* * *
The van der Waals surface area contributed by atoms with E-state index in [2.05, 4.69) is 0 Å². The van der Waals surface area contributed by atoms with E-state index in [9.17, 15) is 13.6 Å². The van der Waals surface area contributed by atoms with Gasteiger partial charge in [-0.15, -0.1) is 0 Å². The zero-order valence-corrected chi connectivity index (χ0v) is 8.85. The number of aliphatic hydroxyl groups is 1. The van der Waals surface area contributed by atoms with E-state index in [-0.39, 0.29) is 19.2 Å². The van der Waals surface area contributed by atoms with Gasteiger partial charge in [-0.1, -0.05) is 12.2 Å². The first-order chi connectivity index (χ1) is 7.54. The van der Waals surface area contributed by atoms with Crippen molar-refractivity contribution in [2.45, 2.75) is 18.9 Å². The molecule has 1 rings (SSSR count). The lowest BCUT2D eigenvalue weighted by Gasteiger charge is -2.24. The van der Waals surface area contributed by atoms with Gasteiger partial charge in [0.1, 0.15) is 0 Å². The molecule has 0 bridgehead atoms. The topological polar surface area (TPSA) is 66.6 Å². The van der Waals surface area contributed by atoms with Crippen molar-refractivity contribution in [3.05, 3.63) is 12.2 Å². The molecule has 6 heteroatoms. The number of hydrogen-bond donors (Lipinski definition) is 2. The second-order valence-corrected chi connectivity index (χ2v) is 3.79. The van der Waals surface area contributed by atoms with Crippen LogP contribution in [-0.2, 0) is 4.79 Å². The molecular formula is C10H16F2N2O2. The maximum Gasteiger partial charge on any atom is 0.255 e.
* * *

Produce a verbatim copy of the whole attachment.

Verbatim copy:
The van der Waals surface area contributed by atoms with E-state index in [2.05, 4.69) is 0 Å². The van der Waals surface area contributed by atoms with E-state index in [9.17, 15) is 13.6 Å². The van der Waals surface area contributed by atoms with Gasteiger partial charge in [-0.15, -0.1) is 0 Å². The zero-order valence-corrected chi connectivity index (χ0v) is 8.85. The number of aliphatic hydroxyl groups is 1. The van der Waals surface area contributed by atoms with E-state index in [-0.39, 0.29) is 19.2 Å². The van der Waals surface area contributed by atoms with Gasteiger partial charge in [-0.1, -0.05) is 12.2 Å². The first-order chi connectivity index (χ1) is 7.54. The van der Waals surface area contributed by atoms with Crippen molar-refractivity contribution in [2.45, 2.75) is 18.9 Å². The molecule has 1 rings (SSSR count). The lowest BCUT2D eigenvalue weighted by Gasteiger charge is -2.24. The van der Waals surface area contributed by atoms with Gasteiger partial charge in [0.1, 0.15) is 0 Å². The molecule has 0 bridgehead atoms. The topological polar surface area (TPSA) is 66.6 Å². The van der Waals surface area contributed by atoms with Crippen molar-refractivity contribution in [3.05, 3.63) is 12.2 Å². The molecule has 6 heteroatoms. The number of hydrogen-bond donors (Lipinski definition) is 2. The second-order valence-corrected chi connectivity index (χ2v) is 3.79. The van der Waals surface area contributed by atoms with Crippen LogP contribution in [-0.2, 0) is 4.79 Å². The molecular formula is C10H16F2N2O2. The maximum Gasteiger partial charge on any atom is 0.255 e.